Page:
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35 Educators Indicted in Altanta Cheating Scandal

Atlanta Cheating Scandal, Led by School Superintendent, Implicates Hundreds of Educators Over Several Years

On Tuesday, April 2nd, 35 educators were to report to the Fulton County Jail after being indicted as major players in the now infamous Atlanta Cheating Scandal. As of 10 PM, 27 had turned themselves in.

Last week, a Fulton County grand jury indicted 35 educators, including teachers, testing coordinators, and principals. Hundreds of others were involved in the Atlanta cheating scandal. The 35 key players were indicted on federal criminal charges of racketeering, theft by taking, and making false statements.

For at least four years – 2005 to 2009 – educators across Atlanta altered test scores and answers on standardized tests to make the school district appear to rapidly improve. At the center of the Atlanta cheating scandal was school superintendent Beverly Hall, who was named National Superintendent of the Year in 2009 for the incredible improvements in her urban school district.

Cheating potentially dates back to as early as 2001.

Hall, who was the superintendent from 1999 to 2011, was accused in the indictment of placing unreasonable goals on educators in her district, and “protected and rewarded those who achieved targets by cheating.” Allegedly, she fired principals, and “ignored suspicious test score gains” throughout the district.

“For example, teachers who reported other teachers who cheated were terminated, while teachers who were caught cheating were only suspended,” the indictment alleges.

The indictment alleges that Hall promoted cheating, at all costs, for financial gain. “It is further part of the conspiracy and endeavor that targets achieved through cheating were used by Beverly Hall to obtain substantial performance bonuses.”

Hall was originally held on $7.5 million bond, which has since been reduced to $200,000. Other major players in the Atlanta cheating scandal include Donald Bullock, a testing coordinator for Usher/Collier Heights Elementary school; Theresia Copeland, a testing coordinator at Benteen Elementary; and Gregory Reid, an assistant principal of Parks Middle School. Their bonds were each $1 million.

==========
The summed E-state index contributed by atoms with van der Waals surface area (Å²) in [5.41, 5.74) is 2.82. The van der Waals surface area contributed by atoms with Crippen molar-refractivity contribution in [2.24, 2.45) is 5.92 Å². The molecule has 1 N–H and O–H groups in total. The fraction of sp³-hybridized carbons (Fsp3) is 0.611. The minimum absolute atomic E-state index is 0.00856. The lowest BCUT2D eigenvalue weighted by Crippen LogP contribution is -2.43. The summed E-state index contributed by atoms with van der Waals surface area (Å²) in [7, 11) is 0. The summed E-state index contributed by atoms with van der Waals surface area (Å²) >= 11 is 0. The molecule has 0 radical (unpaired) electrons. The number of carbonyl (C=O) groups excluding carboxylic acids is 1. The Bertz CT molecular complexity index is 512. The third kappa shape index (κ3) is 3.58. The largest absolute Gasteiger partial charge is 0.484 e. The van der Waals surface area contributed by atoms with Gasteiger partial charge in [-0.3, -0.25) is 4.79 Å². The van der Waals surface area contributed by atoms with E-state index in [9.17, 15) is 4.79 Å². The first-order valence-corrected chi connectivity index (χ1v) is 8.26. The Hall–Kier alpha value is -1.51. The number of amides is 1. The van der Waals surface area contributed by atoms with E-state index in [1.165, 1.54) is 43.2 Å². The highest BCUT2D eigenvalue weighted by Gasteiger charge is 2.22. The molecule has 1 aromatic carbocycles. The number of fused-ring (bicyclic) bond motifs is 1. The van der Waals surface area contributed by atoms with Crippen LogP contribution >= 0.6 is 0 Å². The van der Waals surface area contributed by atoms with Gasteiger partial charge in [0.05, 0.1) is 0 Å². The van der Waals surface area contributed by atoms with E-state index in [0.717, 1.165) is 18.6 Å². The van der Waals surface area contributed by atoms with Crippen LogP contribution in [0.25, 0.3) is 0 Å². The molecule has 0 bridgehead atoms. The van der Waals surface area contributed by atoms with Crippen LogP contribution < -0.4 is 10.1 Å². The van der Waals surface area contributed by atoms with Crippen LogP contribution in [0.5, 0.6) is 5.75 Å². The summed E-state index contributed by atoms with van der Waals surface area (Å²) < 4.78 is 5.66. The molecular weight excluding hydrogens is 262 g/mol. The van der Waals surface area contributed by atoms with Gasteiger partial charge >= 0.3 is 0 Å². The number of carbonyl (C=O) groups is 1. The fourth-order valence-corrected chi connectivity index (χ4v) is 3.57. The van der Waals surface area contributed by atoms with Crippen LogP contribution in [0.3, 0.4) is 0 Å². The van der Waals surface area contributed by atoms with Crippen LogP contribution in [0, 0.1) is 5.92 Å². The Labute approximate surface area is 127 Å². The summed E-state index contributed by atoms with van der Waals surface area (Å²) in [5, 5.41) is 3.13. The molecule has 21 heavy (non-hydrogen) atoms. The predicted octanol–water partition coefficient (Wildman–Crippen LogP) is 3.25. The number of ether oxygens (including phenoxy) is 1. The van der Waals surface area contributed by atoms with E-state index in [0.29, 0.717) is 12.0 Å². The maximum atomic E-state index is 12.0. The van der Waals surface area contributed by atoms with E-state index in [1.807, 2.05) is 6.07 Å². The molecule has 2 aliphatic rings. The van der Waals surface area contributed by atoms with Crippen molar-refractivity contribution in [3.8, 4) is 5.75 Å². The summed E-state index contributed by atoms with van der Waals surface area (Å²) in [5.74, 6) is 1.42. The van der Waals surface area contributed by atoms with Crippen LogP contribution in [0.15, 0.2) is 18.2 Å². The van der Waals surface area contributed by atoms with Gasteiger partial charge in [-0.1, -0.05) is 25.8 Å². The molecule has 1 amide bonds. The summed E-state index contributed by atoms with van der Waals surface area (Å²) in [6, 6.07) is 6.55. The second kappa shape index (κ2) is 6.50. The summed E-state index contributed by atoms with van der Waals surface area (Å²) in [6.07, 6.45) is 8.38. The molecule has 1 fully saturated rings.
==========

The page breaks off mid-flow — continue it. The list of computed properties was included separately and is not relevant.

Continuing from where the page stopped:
If convicted for the racketeering, theft, and false statements charges, Hall faces up to 45 years in prison.

The Backstory of the Atlanta Cheating Scandal

In 2011, the Atlanta Journal-Constitution reported suspicions of cheating in a series of articles, which made the urban school district appear to make rapid and impressive improvements on national test scores. The reports launched a state investigation into Hall’s school district, which uncovered an incredible ring of cheating that occurred at 44 Atlanta schools, perpetrated by 178 educators, including 38 principals.

“We’ve had cheating all up and down the line. It was absolutely amazing,” said Michael Bowers, a former Georgia attorney general who investigated the cheating scandal. Bowers said his investigation found “erasure parties,” in which educators – both in school and outside of school – erased and changed test answers to make their students appear smarter. Teachers were even told to make changes to tests. “Anything that you can imagine that could involve cheating, it was done,” he said.

So far 150 of the implicated educators have resigned, retired early, or lost appeals to keep their jobs. However, 21 have been reinstated, and 3 await appeals at a disciplinary tribunal.

Bowers said that the teachers involved cheated for a variety of reasons – some out of pride, some to earn bonuses, but many cheated out of fear of losing their jobs.

“Not only were the children deprived, a lot of teachers were forced into cheating, forced into criminal acts,” Bowers said. “Now, granted, they did wrong, but a lot of them did this to protect jobs.”

Hall denies her involvement in the scandal, and has since investigations began. In 2011, she told the New York Times that she knew about cheating among her subordinates, and allowed it to happen, but she did not encourage it.

Racketeering and Corrupt Organizations Claims

The educators involved in the Atlanta Cheating Scandal have been indicted on RICO charges, which stands for “Racketeer Influenced and Corrupt Organizations Act.” The act gives states the power to go after criminals who have been accused of racketeering.

Given the possible consequences at stake, it is critical that you contact a RICO defense attorney who can protect your rights and provide you an aggressive and well planned defense. Contact the criminal defense attorneys at the Strom Law Firm, LLC for a free consultation to discuss the facts of your case. 803.252.4800



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